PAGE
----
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Oh, God ~ A Divine Comedy ~ Mosaic Theater Company of DC

Jordan Wright
December 20, 2018 

Kimberly Schraf (left) and Mitchell Hebert (right) – Photo credit Stan Barouh

When God arrives to your office dressed as Orson Welles, you had better take him seriously.  In Anat Gov’s comedic tale God takes on the persona of a distressed patient seeking advice from Ella, a Jewish psychologist with an autistic son, Lior.  Ella has only 60 minutes to set God straight before he destroys the world and she’s already fed up with his overactive ego.  As part of the company’s 18th annual Voices from a Changing Middle East Festival, this is the first comedy Artistic Director Ari Roth has produced and it’s sharp, witty and searingly funny.

Ella finds God at his wit’s end with humankind, wishing he’d stopped creating the heaven and earth on the fifth day before Adam and Eve’s apple mishap which started all the earthly miseries.  I was grateful that some of my rudimentary religious training stuck since the questions Ella poses to God are plucked straight from the chapters of the bible.

Mitchell Hebert (left) and Kimberly Schraf (right) – Photo credit Stan Barouh

Ella, suspicious that God would come to her with his problems, tries to put him off, “I’m non-secular.  I eat shrimp wrapped in bacon.”  When he persists in his claim to be the all-powerful, she reminds him, “You didn’t have a mother, so who can we blame for everything you’ve done?”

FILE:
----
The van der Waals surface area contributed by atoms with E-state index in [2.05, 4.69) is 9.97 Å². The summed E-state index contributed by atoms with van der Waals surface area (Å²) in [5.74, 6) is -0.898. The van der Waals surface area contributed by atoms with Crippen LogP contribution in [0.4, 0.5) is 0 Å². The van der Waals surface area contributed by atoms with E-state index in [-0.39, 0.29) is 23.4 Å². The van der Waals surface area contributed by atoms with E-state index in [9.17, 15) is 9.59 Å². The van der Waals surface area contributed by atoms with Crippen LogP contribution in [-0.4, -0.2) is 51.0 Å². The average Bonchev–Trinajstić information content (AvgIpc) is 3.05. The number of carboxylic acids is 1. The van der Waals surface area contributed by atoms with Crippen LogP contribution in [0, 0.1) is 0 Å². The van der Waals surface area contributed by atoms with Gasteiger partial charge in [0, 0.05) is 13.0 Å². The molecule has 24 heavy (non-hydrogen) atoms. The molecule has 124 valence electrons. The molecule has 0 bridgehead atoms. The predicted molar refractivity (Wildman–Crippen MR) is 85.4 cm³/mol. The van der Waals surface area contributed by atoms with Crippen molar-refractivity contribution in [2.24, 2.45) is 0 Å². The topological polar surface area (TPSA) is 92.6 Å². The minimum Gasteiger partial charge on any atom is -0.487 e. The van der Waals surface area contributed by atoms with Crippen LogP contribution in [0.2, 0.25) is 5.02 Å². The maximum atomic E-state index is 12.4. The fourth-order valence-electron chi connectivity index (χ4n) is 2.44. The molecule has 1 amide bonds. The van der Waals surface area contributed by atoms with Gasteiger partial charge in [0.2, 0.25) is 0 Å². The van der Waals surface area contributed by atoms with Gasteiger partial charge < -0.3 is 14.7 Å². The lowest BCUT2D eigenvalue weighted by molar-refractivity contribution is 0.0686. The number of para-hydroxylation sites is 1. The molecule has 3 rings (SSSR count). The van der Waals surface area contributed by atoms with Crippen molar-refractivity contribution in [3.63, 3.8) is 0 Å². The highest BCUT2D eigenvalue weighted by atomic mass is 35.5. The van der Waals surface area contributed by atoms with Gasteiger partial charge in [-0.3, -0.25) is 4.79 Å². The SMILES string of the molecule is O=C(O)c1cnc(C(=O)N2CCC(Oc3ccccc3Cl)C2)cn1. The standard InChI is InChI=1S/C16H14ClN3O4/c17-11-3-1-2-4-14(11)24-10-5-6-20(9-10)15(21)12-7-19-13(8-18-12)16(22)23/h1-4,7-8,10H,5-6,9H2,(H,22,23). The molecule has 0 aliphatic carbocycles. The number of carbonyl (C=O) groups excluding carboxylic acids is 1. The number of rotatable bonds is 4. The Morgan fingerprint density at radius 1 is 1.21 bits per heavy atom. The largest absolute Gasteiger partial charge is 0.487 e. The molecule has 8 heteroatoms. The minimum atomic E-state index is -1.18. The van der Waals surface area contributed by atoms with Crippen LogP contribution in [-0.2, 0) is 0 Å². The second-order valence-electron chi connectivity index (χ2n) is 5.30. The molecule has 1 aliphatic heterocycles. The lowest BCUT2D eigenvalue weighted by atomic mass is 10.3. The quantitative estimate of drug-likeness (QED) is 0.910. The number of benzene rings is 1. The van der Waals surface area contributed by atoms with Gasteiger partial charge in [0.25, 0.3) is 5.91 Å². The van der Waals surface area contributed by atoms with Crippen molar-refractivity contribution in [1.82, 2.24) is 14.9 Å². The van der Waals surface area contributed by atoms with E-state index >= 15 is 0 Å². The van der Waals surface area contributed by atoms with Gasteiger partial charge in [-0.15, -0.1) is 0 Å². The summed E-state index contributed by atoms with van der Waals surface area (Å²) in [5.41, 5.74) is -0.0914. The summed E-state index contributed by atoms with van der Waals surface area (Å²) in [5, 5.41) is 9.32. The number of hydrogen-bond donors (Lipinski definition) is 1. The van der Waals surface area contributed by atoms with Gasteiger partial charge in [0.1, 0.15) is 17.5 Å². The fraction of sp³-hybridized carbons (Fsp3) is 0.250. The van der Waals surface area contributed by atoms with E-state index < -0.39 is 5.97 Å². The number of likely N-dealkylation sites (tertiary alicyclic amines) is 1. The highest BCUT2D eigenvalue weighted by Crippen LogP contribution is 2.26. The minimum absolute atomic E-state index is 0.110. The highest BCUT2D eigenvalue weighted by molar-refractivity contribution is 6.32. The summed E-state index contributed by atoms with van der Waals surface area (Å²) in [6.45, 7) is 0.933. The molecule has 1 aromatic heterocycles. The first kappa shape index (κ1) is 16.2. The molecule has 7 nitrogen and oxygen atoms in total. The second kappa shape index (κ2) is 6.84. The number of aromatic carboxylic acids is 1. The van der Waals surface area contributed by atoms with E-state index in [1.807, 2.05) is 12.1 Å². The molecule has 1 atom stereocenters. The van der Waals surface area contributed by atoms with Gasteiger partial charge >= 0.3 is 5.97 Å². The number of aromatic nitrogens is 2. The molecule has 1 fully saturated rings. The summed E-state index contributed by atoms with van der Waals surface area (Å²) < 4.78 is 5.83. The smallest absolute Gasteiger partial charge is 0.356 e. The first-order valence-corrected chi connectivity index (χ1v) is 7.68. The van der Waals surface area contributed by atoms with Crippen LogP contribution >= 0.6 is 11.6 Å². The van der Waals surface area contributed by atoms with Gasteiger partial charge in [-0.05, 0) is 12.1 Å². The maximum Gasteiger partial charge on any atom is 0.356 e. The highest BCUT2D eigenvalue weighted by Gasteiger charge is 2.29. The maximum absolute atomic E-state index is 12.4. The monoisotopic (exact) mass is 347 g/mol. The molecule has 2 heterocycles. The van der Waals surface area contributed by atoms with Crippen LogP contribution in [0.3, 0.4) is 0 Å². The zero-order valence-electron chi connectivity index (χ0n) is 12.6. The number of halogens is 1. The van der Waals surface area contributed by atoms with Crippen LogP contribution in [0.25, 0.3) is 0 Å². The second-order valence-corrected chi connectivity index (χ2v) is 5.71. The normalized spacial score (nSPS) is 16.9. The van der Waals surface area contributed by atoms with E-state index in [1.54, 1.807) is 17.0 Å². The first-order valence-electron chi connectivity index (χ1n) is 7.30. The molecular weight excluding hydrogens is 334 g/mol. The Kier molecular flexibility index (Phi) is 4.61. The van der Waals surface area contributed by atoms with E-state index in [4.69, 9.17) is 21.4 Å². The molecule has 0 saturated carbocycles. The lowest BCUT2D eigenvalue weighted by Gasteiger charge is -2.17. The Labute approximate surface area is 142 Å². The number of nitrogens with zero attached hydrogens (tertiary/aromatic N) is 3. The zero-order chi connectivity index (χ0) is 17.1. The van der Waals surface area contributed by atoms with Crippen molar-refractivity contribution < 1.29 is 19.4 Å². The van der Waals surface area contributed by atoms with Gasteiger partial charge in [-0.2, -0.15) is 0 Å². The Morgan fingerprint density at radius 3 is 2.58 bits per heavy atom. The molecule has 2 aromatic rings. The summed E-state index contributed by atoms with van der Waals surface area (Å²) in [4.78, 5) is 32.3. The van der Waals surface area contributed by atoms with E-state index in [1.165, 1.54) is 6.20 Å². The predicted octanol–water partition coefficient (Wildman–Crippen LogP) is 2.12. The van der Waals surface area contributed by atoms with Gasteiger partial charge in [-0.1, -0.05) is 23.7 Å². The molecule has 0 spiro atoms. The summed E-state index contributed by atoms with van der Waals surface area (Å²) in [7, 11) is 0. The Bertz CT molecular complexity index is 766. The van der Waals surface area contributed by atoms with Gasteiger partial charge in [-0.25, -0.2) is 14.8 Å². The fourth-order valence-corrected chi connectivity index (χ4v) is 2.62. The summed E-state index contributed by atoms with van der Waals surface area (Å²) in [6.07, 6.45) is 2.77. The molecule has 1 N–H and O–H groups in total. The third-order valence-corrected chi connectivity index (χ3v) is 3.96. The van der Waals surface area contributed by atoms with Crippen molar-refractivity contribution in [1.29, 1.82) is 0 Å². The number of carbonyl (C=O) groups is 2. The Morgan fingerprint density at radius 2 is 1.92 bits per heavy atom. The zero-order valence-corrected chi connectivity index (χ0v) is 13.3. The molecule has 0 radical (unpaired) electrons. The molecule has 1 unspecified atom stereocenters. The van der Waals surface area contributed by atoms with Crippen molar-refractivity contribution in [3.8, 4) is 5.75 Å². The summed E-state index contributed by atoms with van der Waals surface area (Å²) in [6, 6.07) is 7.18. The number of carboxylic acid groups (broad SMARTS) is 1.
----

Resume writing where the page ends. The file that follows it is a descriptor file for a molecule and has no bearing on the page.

Their back-and-forth banter is clever and incisive.  What would God really say?  How would he explain why he did such terrible things? Why did he turn his back on Job?  She suggests he has been looking for love even though he gets it more than anyone else. And when she brings up the first commandment. “Thou shalt have no other gods before me”, she claims that it came from his fear of abandonment.

(l to r) Sean McCoy, Kimberly Schraf, and Mitchel Hebert ~ Photo credit Stan Barouh

Ella is a tough inquisitor posing questions that have gone unexplained for millennia.  We are just as curious as she is to hear his answers, but he bobs and weaves around the truth causing Ella to diagnose him as abusive and infantile.  By the time they come to some sort of détente – when God accepts his diagnosis and Ella returns to her faith – we have melted into pools of laughter.

(l to r) Sean MCoy and Kimberly Schraf – Photo credit Stan Barouh

Recommended for those that are searching for God sunny side up.  A seasoned cast captures the funny bone from the get-go.

With Kimberly Schraf as Ella, Mitchell Hébert as God and Cameron Sean McCoy as Lior.

Translated from the Hebrew by Anthony Berris and Margalit Rodgers and directed by Michael Bloom with set design by Jonathan Dahm Robertson and lighting design by Brittany Shemuga.

Through January 13th at the Atlas Center for the Performing Arts – 1333 H Street, NE, Washington, DC 20002.  For tickets info on post show discussions, special rates and discounts visit or call the box office at 202.399.7993 ext. 2.  Valet parking at 1360 H Street, NE.

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